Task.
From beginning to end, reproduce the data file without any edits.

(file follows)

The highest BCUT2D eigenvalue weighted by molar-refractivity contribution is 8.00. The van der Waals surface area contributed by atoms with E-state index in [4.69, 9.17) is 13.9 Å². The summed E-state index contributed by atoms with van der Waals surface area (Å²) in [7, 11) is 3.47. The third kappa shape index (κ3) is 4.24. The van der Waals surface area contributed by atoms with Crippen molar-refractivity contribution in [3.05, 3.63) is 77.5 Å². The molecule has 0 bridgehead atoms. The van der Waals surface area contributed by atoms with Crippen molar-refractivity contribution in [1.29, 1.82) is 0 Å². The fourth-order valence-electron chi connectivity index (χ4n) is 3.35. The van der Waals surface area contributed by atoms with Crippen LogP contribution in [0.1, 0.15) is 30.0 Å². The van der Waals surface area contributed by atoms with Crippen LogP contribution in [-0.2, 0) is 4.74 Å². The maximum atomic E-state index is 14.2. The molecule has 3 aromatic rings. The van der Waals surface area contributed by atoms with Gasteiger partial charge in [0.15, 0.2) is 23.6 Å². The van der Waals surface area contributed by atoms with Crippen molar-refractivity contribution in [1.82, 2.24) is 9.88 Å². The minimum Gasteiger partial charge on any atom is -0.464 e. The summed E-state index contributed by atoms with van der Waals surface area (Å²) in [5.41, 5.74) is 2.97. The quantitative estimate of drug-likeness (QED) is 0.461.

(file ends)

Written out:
The highest BCUT2D eigenvalue weighted by molar-refractivity contribution is 8.00. The van der Waals surface area contributed by atoms with E-state index in [4.69, 9.17) is 13.9 Å². The summed E-state index contributed by atoms with van der Waals surface area (Å²) in [7, 11) is 3.47. The third kappa shape index (κ3) is 4.24. The van der Waals surface area contributed by atoms with Crippen molar-refractivity contribution in [3.05, 3.63) is 77.5 Å². The molecule has 0 bridgehead atoms. The van der Waals surface area contributed by atoms with Crippen molar-refractivity contribution in [1.29, 1.82) is 0 Å². The fourth-order valence-electron chi connectivity index (χ4n) is 3.35. The van der Waals surface area contributed by atoms with Crippen LogP contribution in [0.1, 0.15) is 30.0 Å². The van der Waals surface area contributed by atoms with Crippen LogP contribution in [-0.2, 0) is 4.74 Å². The maximum atomic E-state index is 14.2. The molecule has 3 aromatic rings. The van der Waals surface area contributed by atoms with Gasteiger partial charge in [0.15, 0.2) is 23.6 Å². The van der Waals surface area contributed by atoms with Crippen molar-refractivity contribution in [1.82, 2.24) is 9.88 Å². The minimum Gasteiger partial charge on any atom is -0.464 e. The summed E-state index contributed by atoms with van der Waals surface area (Å²) in [5.41, 5.74) is 2.97. The quantitative estimate of drug-likeness (QED) is 0.461.